When trying to evaluate an issue, there are many, many factors that could be considered. As a matter of logic, the solution space is huge, and the number of things you could look at is huge.
Most factors are irrelevant.
Of the relevant factors, most are not close calls. They aren’t borderline. There’s way more than needed or way too little. (Or for negative factors, there’s way too much or way less than would be a problem.) Most factors either fail by a lot or aren’t even close to failing.
This is unintuitive due to the factors we’re accustomed to paying attention to. We focus on relevant close calls: issues where more precise measuring, or making improvements, actually might matter. We focus our attention on things near the border between success and failure.
And what type of projects are we accustomed to paying attention to? Ones with a reasonable possibility of success. Not ones that seem impossible. So we ignore projects that require something where we fail by a mile. We avoid projects that involve factors or sub-components that are way too hard.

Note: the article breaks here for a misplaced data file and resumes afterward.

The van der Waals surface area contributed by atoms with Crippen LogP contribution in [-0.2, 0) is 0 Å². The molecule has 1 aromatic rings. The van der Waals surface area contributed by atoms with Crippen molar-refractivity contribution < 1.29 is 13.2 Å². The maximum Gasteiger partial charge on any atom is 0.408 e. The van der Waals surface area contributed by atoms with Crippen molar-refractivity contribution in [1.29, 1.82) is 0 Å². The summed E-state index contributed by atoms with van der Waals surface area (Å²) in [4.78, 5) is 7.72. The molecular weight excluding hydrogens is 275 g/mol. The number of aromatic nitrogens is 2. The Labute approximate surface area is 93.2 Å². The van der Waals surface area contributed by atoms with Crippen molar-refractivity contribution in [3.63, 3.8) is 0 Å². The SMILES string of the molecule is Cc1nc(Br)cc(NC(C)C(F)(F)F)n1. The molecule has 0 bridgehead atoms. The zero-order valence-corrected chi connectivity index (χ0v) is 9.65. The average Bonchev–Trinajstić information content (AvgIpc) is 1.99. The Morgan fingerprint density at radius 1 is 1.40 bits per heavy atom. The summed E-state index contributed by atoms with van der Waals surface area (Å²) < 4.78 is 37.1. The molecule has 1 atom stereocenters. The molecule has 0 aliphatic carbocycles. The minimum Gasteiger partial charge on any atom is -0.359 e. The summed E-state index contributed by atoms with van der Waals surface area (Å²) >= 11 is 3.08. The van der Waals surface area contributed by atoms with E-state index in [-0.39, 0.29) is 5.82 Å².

For example, no one is talking about towing the sun closer to make the weather on mars nicer, because that’s so far beyond our abilities. That one could actually be an interesting thought experiment or a science fiction plot, but no one is talking about actually doing it now or soon.
An example no one would even discuss would just sound dumb, e.g. personally eating all the blackberries in Africa and thereby getting elected president of the world. Most logically possible projects are even dumber and more incoherent than that.
So we focus attention on projects that are “maybes”. We do lots of easy projects without even noticing or thinking of them as projects, e.g. walking to the kitchen, because there are zero parts of that project that are near the border between success and failure. We do a small number of more difficult but realistically achievable projects that require attention. And we avoid projects that are way too hard.
Borderline factors are bottlenecks, constraints or limiting factors. Easy factors are non-constraints with plenty of excess capacity. Factors that are way too hard are blockers, dealbreakers or reasons to give up, not bottlenecks.
Optimizing easy factors is pointless because they’re good enough already. Optimizing overly hard factors is pointless because they will fail anyway – they’re too out of reach and can be considered currently, contextually impossible. Only borderline factors – factors within a margin of error of a breakpoint – should be optimized. (A breakpoint is a point on a spectrum where an incremental change in quantity makes a qualitative difference – e.g. changes type, kind or category rather than just slightly changing amount or degree. The most important breakpoints differentiate success or failure at your goal.)